We all make our deals with life, and choose where to draw the line. Some of us hide ourselves with makeup or muscles, containing our vulnerability in a shell of beauty and strength. Some of us dive into books, video games, writing, music. Sometimes we drink too much, smoke or take drugs, to hold at bay the emotions that threaten to reveal things we are not ready to let the world see.
My father was a drinker and a smoker, and ultimately that was the cause of his death. The realisation as a teenager was slow to come, that he was not well. It came one day while cleaning out the shed while he was away, and discovering hundreds of wine boxes, folded flat and stacked, crammed into empty boxes. There were ten in each box. There were 8 boxes. Each cask had held 4 litres of red wine. We had lived in that house about four months. That was 80 litres of cheap red wine a month. That revelation left me first scared, then angry and finally sad for the old man, because that was the moment he ceased to be a God and was revealed to be a mortal man. Who would keep me safe now?
His brother, my uncle, was a notorious drinker as well, I was later to find out. He took refuge in rum, and in his favourite bars they would alway stock several extra bottles of his preferred brand ‘Stroh‘ which came in an 80% proof version that held no illusions to be anything other than a way to forget, to deny. He would crawl into the bottle and be found unconscious the next morning; sometimes passed out in the driveway, occasionally lying in a field near a damaged tree, surrounded by the wreckage of his car in tiny pieces all around him. God favours small children and drunks apparently, although I feel that drunks are perpetual children.
And my friend, R, who I grew up with as a teenager in Austria. He ended up in the worst place at the worst time, during the Heroin epidemic that swept Europe in the ’90’s. I had seen the bizarre behaviour of the addicts, skinny people staggering sonambulistically into moving cars, people shooting up in a cathedral, a junkie who was being hosed off the railway tracks one morning when we looked out at the commotion at the train station over the road from our balcony. My friend needed somewhere to hide, and did so in a wave of opium, and went from a young spoilt teenager to criminal and inmate.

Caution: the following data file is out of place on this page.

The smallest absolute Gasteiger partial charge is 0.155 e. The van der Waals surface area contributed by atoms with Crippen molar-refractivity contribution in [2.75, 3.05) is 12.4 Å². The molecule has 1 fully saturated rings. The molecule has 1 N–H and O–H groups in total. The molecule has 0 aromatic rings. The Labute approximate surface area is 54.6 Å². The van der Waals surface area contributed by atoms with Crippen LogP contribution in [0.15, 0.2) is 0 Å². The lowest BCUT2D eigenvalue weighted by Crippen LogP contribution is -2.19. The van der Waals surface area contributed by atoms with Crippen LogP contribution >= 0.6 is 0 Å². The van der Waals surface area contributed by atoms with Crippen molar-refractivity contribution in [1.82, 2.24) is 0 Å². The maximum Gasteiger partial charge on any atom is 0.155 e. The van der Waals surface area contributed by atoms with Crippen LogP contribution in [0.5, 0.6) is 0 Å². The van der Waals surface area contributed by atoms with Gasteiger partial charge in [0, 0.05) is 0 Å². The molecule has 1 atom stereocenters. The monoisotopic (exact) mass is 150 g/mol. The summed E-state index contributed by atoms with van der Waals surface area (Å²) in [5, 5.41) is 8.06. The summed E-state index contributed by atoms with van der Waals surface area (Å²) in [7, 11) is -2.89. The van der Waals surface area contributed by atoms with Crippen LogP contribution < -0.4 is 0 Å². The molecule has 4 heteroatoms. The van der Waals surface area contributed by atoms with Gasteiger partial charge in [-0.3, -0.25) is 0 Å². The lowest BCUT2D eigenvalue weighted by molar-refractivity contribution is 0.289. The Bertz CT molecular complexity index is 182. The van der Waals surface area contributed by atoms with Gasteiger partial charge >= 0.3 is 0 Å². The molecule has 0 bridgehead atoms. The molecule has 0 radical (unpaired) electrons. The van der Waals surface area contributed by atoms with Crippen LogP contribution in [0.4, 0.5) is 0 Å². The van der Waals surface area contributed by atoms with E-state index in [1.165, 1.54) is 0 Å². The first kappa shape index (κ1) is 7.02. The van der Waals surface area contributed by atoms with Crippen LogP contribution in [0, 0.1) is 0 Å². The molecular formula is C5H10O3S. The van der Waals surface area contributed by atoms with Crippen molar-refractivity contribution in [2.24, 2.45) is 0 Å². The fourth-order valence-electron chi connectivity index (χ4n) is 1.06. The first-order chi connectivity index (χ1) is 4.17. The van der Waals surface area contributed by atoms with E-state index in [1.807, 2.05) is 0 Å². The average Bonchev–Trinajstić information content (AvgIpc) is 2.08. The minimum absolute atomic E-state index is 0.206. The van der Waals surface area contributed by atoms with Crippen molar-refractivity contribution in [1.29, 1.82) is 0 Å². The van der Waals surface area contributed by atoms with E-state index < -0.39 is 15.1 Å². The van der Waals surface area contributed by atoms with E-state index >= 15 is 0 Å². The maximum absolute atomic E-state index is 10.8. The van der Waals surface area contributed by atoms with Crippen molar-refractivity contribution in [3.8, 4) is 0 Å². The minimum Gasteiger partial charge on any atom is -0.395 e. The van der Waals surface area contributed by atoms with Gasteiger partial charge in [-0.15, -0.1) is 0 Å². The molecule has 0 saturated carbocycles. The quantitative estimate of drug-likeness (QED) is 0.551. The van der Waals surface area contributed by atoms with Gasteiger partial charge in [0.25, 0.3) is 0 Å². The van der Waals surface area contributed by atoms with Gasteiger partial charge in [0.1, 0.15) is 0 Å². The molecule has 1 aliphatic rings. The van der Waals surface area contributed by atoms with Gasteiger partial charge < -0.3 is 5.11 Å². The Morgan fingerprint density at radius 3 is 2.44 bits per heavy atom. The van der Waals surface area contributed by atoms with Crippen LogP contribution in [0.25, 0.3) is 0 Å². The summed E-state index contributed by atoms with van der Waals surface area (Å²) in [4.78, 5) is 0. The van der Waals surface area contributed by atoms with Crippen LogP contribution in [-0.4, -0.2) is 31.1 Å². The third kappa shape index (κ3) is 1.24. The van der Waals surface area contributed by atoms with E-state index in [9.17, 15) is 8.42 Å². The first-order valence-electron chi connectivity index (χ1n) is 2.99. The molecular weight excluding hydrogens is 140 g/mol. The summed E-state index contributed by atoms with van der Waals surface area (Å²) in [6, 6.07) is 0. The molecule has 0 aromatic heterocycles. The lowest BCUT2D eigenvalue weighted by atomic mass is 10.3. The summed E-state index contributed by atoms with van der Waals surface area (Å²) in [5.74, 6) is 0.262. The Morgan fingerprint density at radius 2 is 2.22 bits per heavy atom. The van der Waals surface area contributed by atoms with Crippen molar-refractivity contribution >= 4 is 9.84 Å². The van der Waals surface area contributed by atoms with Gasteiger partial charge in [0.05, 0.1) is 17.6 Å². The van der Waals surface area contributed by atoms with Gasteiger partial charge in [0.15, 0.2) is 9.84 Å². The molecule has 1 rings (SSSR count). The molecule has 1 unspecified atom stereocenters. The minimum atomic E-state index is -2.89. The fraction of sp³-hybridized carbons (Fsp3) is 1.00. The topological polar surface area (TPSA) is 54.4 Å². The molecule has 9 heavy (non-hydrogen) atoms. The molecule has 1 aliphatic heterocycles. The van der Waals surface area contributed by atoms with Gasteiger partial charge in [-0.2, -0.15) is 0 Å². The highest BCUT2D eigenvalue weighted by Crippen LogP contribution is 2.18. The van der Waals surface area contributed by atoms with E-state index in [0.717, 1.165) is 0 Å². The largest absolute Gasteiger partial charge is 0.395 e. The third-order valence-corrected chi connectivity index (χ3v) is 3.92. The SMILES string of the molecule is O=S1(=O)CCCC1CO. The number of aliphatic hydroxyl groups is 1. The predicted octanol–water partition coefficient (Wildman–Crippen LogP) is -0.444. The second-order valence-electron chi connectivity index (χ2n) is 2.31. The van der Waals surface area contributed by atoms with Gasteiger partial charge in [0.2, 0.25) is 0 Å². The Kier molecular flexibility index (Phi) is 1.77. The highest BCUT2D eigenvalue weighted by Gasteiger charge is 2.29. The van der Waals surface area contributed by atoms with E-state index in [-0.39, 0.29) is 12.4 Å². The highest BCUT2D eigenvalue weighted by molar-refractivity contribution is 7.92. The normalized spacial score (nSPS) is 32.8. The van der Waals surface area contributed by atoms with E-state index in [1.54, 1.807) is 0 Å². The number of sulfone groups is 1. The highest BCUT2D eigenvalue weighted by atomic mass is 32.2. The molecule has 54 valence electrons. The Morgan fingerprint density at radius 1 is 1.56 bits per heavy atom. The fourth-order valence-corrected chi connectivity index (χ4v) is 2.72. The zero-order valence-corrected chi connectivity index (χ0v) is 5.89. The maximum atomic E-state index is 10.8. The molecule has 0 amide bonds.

I didn’t see him until I returned to the village twenty years later, and met his partner who he had met while using. Met his little girl who had been born in love with needle before she had taken her first breath of air, and stood sullen and shadow eyed hanging on her mother’s bony arm. They spoke of rehab and methadone, and the support my father had given, knowing as he did of the terrible price you pay for hiding from the world.
Three years later when I came to farewell the Old Man and see him for the last time, I bumped into R, saw his twitchy gait and shaking hands, the swing of his tangled long dreadlocks. His smile of greeting faded when I told him that the Old Man was dying, that he needed to go see him soon, now if possible. He cried so hard there in the street that I was scared he might bleed from the grief. He cried in a way that I had not cried, still have not cried. I held him there in the street, and his tears wet my shoulder and his hands trembled and when he left I wondered whether he would go and say his goodbyes to the Old Man, or if he would go back to using again.
We all make those deals with life, set the boundaries for what we will tolerate and what we cannot. When we are beset, sometimes we can stand firm in our convictions, find strength we never knew that we had. And other times like children we will run and hide, out of sight of a big, scary world.